A small tree of zavelu
Zavelu is a fruit from Central Africa. It is found growing in Congo and the surrounding countries. It is a rainforest tree.
Zavelu trees bear quite unusual fruit which are covered by a dense mat of irritant hairs. Fortunately, the hairs loosen when fruits ripen and thus it is possible to handle the ripe fruits.
Seeds of zavelu are eaten and liked by gorillas.
A tall tree, about 30m high, branching habit is symmetrical (whorled) at various levels.
Leaves ovate, acuminate, 12cm x 5cm, and hairy on the leaf surfaces and stems.
Leaves of zavelu
Fruits large, 10 cm in size, nearly round, with reddish, irritating fine hairs covering a yellowish-green thin skin.. Around each seed is a 2mm, almost clear, gelatinous aril. Filling out the rest of the fruit is a starchy, white, somewhat flaky pulp that is consumed along with the aril.
Fruits of zavelu
Seeds black, 5cm long, wedge shaped, black, about nine seeds per fruit, arranged in a star shape about the center;
Fruits are eaten fresh. However, one must take care while opening the fruits as the tiny red hairs on fruit surface are prickly and can be painful if enough of them stick into you.
The hairs can be removed simply by rolling the fruits on the ground or by rubbing them off with a leaf. Then, slice the fruit open into sections, each section containing one seed. Eat all the flesh and the aril around the seed. Discard the skin and the seed.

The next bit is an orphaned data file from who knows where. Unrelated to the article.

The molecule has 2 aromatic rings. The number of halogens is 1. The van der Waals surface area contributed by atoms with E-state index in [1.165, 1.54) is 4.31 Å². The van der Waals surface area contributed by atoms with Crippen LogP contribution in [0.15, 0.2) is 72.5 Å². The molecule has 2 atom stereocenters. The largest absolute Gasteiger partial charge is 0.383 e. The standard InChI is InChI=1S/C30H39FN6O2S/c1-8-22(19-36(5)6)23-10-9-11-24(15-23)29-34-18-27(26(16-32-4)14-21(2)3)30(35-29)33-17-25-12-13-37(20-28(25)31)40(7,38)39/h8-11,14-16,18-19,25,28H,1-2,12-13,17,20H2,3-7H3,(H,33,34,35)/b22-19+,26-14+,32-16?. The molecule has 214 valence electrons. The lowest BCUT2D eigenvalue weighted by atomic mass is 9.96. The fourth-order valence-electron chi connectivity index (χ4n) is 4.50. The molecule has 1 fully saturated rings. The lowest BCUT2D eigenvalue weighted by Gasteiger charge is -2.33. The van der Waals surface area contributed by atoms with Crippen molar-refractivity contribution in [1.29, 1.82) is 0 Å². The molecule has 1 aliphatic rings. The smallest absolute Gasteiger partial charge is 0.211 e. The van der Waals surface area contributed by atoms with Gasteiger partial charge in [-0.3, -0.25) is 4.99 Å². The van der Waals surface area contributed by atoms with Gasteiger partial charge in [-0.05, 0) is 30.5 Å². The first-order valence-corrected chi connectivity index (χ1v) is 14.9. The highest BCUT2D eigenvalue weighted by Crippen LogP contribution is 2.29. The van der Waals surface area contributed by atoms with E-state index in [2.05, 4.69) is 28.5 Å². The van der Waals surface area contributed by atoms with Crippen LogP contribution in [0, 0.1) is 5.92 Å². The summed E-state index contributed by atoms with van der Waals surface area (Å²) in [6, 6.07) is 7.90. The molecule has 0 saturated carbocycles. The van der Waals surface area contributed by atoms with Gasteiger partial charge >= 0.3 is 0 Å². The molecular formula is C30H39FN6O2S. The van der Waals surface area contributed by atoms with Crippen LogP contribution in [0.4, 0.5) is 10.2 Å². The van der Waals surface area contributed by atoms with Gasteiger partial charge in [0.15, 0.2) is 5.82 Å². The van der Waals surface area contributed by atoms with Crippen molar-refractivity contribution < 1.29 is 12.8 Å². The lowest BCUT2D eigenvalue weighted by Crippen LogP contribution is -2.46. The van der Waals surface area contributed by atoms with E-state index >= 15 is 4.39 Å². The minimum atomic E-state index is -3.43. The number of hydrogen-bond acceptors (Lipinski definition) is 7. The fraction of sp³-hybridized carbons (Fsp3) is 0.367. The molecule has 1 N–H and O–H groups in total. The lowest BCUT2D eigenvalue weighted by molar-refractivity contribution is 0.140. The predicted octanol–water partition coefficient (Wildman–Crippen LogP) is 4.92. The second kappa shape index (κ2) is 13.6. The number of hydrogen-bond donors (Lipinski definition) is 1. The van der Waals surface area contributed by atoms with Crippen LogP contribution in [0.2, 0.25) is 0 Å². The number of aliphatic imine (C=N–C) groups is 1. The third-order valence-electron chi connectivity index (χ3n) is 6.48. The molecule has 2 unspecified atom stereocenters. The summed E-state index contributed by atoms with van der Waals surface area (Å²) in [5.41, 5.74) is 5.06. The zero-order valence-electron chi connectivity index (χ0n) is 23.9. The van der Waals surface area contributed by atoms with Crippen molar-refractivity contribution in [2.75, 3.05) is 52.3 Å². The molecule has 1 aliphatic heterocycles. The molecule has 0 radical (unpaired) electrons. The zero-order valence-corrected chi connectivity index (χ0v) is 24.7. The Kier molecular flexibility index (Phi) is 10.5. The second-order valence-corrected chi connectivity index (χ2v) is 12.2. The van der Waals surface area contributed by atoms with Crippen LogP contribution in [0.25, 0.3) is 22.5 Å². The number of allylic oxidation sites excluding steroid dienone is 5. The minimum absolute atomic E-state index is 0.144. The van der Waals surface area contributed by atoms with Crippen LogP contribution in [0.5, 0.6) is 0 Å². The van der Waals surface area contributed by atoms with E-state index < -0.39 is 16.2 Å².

The taste in incredible, like eating cantaloupe pie. The flaky starch flesh is bland, but sort of buttery in texture. The gelatinous aril is what gives the definite cantaloupe flavor. According to fruit loving foreign visitors, eating zevelu fruits is like eating a pie made from cantaloupe and durian.
As zalelu is a sub-story tree of the rainforest, it is probably tolerant of a lot of shade and probably requires much of it in its early years. It does well in different soils, but fertile, moist ones are best.
As it is a very slow growing tree, so it takes long, upto 10 years for coming into bearing. According to local Congolese fruit experts, zevelu tree produces a good crop only once every three years.
New plants can easily be raised from seed. Asexual propagation has not been tried, but asexually propagated trees may come into bearing in much less time that is taken by seedlings.
Trees may be planted under medium shade 8m apart. Provide sufficient water and organic matter where possible.
Majority information drawn from an article by:
Roy M. Danforth & Paul D. Noren
in their booklet, “congo native fruits”